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Oncotarget. 2015 Aug 7;6(22):18875-90. doi: 10.18632/oncotarget.4303.

The PARP inhibitor olaparib enhances the sensitivity of Ewing sarcoma to trabectedin.

Author information

1
Laboratory of Molecular Pathology, Instituto de Biomedicina de Sevilla (IBiS), Hospital Universitario Virgen del Rocio/CSIC/Universidad de Sevilla, Seville, Spain.
2
Centro de Investigación del Cáncer, Instituto de Biología Molecular y Celular del Cáncer/Consejo Superior de Investigaciones Científicas, Universidad de Salamanca, Salamanca, Spain.
3
Developmental Tumor Biology Laboratory, Preclinical Therapeutics and Drug Delivery Research Program, Hospital Sant Joan de Deu Barcelona, Spain.
4
Sarcoma Research Group, Laboratori d'Oncología Molecular, Institut d'Investigació Biomèdica de Bellvitge (IDIBELL), L'Hospitalet de Llobregat, Barcelona, Spain.
5
Statistics and Operations Research Department, University of Valladolid, Spain.
6
Cell Biology and Pharmacogenomics Department, Pharmamar, Madrid, Spain.

Abstract

Recent preclinical evidence has suggested that Ewing Sarcoma (ES) bearing EWSR1-ETS fusions could be particularly sensitive to PARP inhibitors (PARPinh) in combination with DNA damage repair (DDR) agents. Trabectedin is an antitumoral agent that modulates EWSR1-FLI1 transcriptional functions, causing DNA damage. Interestingly, PARP1 is also a transcriptional regulator of EWSR1-FLI1, and PARPinh disrupts the DDR machinery. Thus, given the impact and apparent specificity of both agents with regard to the DNA damage/DDR system and EWSR1-FLI1 activity in ES, we decided to explore the activity of combining PARPinh and Trabectedin in in vitro and in vivo experiments. The combination of Olaparib and Trabectedin was found to be highly synergistic, inhibiting cell proliferation, inducing apoptosis, and the accumulation of G2/M. The drug combination also enhanced γH2AX intranuclear accumulation as a result of DNA damage induction, DNA fragmentation and global DDR deregulation, while EWSR1-FLI1 target expression remained unaffected. The effect of the drug combination was corroborated in a mouse xenograft model of ES and, more importantly, in two ES patient-derived xenograft (PDX) models in which the tumors showed complete regression. In conclusion, the combination of the two agents leads to a biologically significant deregulation of the DDR machinery that elicits relevant antitumor activity in preclinical models and might represent a promising therapeutic tool that should be further explored for translation to the clinical setting.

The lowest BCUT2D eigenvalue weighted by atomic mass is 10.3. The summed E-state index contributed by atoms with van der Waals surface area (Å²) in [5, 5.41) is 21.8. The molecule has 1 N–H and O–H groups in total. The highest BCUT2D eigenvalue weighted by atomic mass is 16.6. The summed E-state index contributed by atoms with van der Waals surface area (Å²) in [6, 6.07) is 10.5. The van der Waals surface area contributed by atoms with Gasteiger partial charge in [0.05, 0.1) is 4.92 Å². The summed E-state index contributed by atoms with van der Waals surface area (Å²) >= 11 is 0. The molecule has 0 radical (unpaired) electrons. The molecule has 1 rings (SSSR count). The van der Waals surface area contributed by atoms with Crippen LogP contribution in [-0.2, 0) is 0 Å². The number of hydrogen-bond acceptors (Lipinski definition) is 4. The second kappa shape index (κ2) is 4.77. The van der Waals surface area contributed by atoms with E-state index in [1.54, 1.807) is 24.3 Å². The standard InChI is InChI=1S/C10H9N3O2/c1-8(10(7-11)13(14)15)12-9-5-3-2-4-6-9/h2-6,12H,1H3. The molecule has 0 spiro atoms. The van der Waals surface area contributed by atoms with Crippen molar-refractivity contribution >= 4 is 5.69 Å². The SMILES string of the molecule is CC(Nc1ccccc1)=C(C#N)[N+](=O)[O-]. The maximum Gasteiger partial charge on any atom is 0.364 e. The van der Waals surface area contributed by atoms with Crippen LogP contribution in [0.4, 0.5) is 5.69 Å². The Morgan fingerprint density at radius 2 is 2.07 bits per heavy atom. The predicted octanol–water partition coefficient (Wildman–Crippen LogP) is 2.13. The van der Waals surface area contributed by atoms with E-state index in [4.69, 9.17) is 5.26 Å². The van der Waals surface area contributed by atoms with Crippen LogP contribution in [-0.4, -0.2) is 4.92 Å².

KEYWORDS:

DNA damage; Ewing sarcoma; PARP inhibitor; PDX models; trabectedin

PMID:
26056084
PMCID:
PMC4662461
DOI:
10.18632/oncotarget.4303
[Indexed for MEDLINE]
Free PMC Article

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